If the other government-interest groups won’t play with you, just how far out there must you be?


We have oft discussed just how unpopular the Media Marxist policy oeuvre is.

So it would stand to reason that the purveyors of these unpopular policies aren’t exactly the coolest kids in the room.

But if your fellow Media Marxists find you repulsive to the point of ostracization - you must be way out there.

Ladies and Gentlemen – Free Press.


The latest, predictable, formulaic Media Marxist Big Government push is their outright opposition to the AT&T/T-Mobile merger.

They say that even pages and pages of illegal at-the-point-of-a-gun AT&T policy capitulations – a la the woefully abused Comcast-NBCU marriage – would not be enough to satisfy them.

They have as a part of their rote anti-free market process put together a NoTakeover.org mini-coalition - the same miniscule cast of characters as always.

Well, the same miniscule cast of characters as almost always.  Glaringly absent is Free Press.

Free Press is just as opposed to the merger.  For exactly the same anti-free market pseudo-reasons as their fellow Media Marxists.

But Free Press wasn’t invited to play in NoTakeover.org.


On almost every media policy question going all the way back, Free Press’s positions line up identically with the rest of the Media Marxist mini-gaggle.

And until recently, they were all playing nicely together.

On just the last absurd Media Marxist push – Network Neutrality – Free Press, Public Knowledge and the Media Access Project were all happily hand in hand.

But now, Free Press is on the outside of the tiny room, looking in.  What happened?

This is really a question for Public Knowledge and Media Access Project.  But there are some obvious maybes on which we can postulate.


Free Press routinely goes more than a bit over the line - at times in personal and distasteful ways.

Behold but one egregious example.

Free Press used the January Arizona murderous shootings (which Congresswoman Gabrielle Giffords miraculously and thankfully survived) to obnoxiously and tastelessly advance their Media Marxist cause.

Free Press-er Tim Karr was a Twitter inanity explosion.  In the midst of the unfolding terribleness, he was again, and again, and again using it to push the Media Marxist agenda:

Drew Weston on Giffords: "a profound indictment of both our media and our political system." http://huff.to/fc8qoz (link)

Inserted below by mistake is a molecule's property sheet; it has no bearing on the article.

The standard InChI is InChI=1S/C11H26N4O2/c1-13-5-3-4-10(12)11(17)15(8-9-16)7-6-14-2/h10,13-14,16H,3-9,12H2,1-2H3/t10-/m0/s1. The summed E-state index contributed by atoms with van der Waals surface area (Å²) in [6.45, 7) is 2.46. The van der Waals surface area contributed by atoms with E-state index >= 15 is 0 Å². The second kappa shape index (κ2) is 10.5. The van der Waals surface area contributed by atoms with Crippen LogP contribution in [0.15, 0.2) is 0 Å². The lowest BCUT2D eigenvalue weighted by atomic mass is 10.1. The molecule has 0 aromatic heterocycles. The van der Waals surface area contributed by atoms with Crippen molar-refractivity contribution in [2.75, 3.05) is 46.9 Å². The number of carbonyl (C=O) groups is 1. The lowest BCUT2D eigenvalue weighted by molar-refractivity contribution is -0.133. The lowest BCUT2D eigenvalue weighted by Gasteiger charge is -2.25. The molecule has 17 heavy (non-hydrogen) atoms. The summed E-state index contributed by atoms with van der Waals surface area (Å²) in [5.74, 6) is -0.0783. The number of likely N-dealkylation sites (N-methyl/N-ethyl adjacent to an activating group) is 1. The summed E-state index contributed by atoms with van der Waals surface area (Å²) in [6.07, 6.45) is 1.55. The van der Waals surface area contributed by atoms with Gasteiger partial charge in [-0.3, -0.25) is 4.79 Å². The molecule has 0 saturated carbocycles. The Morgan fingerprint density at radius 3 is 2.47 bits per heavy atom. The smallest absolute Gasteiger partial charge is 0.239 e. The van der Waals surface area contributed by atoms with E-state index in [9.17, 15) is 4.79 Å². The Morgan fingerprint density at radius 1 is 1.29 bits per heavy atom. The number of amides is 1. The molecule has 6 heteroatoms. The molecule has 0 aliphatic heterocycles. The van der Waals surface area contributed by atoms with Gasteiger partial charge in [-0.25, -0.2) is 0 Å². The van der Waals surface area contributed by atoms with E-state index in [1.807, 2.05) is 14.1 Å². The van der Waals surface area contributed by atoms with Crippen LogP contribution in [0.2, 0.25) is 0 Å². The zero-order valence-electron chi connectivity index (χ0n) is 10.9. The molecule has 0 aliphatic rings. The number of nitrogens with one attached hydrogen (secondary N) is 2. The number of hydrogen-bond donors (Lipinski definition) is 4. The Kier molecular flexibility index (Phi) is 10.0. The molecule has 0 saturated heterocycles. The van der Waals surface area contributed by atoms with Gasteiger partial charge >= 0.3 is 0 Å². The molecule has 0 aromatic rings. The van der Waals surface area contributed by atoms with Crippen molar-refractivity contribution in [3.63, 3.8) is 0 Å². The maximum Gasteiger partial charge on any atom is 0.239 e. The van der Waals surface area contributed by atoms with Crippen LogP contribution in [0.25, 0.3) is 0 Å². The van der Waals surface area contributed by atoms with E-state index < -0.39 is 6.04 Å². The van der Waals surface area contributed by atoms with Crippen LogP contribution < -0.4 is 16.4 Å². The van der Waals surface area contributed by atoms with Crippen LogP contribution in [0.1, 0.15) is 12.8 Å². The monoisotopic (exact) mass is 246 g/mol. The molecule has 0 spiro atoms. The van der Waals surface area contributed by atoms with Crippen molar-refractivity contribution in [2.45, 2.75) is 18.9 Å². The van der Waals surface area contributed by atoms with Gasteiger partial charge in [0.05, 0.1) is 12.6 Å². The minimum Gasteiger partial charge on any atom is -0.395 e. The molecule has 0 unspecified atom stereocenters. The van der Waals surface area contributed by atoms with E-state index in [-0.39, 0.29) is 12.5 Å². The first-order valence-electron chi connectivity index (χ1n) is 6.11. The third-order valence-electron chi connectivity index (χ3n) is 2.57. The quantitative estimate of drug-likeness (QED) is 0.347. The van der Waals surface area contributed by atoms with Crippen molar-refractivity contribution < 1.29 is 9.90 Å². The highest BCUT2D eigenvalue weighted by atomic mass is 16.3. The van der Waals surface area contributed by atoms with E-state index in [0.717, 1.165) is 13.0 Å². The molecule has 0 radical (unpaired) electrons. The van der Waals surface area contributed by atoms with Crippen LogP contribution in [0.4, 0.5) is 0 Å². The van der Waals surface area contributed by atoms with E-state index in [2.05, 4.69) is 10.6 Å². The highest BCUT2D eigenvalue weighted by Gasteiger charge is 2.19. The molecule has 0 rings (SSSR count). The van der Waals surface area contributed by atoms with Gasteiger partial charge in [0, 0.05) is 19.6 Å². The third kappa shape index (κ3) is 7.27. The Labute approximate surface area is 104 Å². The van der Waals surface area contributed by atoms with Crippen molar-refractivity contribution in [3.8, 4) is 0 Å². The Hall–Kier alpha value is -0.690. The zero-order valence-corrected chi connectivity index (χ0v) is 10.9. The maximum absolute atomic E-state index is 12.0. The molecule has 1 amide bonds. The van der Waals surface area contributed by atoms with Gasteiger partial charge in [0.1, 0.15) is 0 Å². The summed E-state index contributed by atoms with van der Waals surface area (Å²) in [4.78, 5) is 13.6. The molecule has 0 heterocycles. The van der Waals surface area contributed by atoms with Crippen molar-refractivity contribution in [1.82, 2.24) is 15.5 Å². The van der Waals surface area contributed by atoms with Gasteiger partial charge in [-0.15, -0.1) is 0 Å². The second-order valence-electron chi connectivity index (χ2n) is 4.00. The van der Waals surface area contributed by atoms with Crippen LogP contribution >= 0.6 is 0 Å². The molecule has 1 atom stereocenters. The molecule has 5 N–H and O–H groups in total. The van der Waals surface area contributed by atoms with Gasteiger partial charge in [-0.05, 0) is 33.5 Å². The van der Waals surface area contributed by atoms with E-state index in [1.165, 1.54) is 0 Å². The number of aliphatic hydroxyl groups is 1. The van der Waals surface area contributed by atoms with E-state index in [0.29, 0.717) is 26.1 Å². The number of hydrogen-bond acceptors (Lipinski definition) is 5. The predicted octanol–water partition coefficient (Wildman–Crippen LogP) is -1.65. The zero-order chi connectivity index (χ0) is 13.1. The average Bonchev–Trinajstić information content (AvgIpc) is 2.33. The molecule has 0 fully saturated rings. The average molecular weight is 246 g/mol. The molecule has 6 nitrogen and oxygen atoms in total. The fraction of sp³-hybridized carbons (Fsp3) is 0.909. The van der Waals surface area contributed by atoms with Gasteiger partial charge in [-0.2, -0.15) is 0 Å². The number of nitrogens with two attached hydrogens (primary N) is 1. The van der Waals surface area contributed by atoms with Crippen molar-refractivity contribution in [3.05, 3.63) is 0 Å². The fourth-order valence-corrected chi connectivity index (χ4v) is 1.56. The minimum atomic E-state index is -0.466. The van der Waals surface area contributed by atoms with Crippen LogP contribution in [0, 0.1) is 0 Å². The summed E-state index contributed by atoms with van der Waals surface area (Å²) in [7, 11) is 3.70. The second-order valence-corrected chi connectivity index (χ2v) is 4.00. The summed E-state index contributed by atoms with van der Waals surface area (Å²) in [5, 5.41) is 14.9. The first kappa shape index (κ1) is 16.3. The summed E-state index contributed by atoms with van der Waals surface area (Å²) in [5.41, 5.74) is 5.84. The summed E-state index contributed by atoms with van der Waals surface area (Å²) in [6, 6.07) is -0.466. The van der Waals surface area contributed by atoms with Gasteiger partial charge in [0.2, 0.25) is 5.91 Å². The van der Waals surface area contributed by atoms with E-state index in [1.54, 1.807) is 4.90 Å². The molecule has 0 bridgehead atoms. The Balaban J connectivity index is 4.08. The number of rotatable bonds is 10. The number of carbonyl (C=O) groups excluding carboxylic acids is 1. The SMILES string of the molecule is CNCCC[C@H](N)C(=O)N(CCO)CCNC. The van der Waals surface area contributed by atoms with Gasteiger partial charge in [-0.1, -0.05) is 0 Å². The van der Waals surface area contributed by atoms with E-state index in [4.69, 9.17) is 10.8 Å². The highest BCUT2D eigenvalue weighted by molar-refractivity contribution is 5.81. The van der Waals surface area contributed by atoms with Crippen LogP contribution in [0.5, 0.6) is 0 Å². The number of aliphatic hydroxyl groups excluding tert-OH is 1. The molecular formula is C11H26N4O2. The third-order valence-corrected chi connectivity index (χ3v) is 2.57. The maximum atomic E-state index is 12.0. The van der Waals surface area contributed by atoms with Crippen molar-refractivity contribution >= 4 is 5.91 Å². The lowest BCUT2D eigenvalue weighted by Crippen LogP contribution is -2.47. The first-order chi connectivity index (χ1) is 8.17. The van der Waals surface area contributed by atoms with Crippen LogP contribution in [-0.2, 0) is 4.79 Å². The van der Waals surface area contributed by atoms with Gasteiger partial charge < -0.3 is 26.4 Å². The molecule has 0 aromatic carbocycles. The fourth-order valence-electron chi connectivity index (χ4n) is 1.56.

More on the haters and their media enablers: http://bit.ly/g8UKOX (from @peterdaou) (link)

More on the haters and their media enablers: http://huff.to/fxG2C1 (via @martykaplan) (link)

More on the haters and their media enablers: http://nyti.ms/gMZoet (via @NYTimes) (link)

More on the haters and their media enablers: http://nyti.ms/f4WKLa (via @NYTimeskrugman) (link)

Even more on the haters and their media enablers: http://nyti.ms/go3nm6 (Via Timothy Egan) (link)

And for total detached delusion, there was this:

@jcstearns @JasonBarnett A lot out there. It's amazing how quickly beltway media closed rank w/right to dismiss idea that they enable. (link)

Karr even threw former Alaska Governor Sarah Palin into the no-class blame game mix:

Did Sarah Palin yell "fire" in a movie theater? (link)

There were, in fact, even more.  But you get the idea.

The Free Press response to their Tim Karr behaving in so reprehensible a fashion?

Absolutely none.  Karr’s still there, slinging the same old stuff.

Despicable, and unapologetic.


Perhaps Public Knowledge and Media Access Project find behavior such as this more than a might distasteful.  Thus the recent distance they’ve put between themselves and Free Press.

Despite their identical Media Marxist policy goals.

Now, if only the Federal Communications Commission (FCC) would likewise distance themselves from Free Press - rather than cite their absurdities fifty-three times in but a single illegal order.

Hopefully they too will soon reach the same, sensible conclusion as it appears Public Knowledge and Media Access Project have. 


That Free Press is utterly unworthy of consideration or affiliation.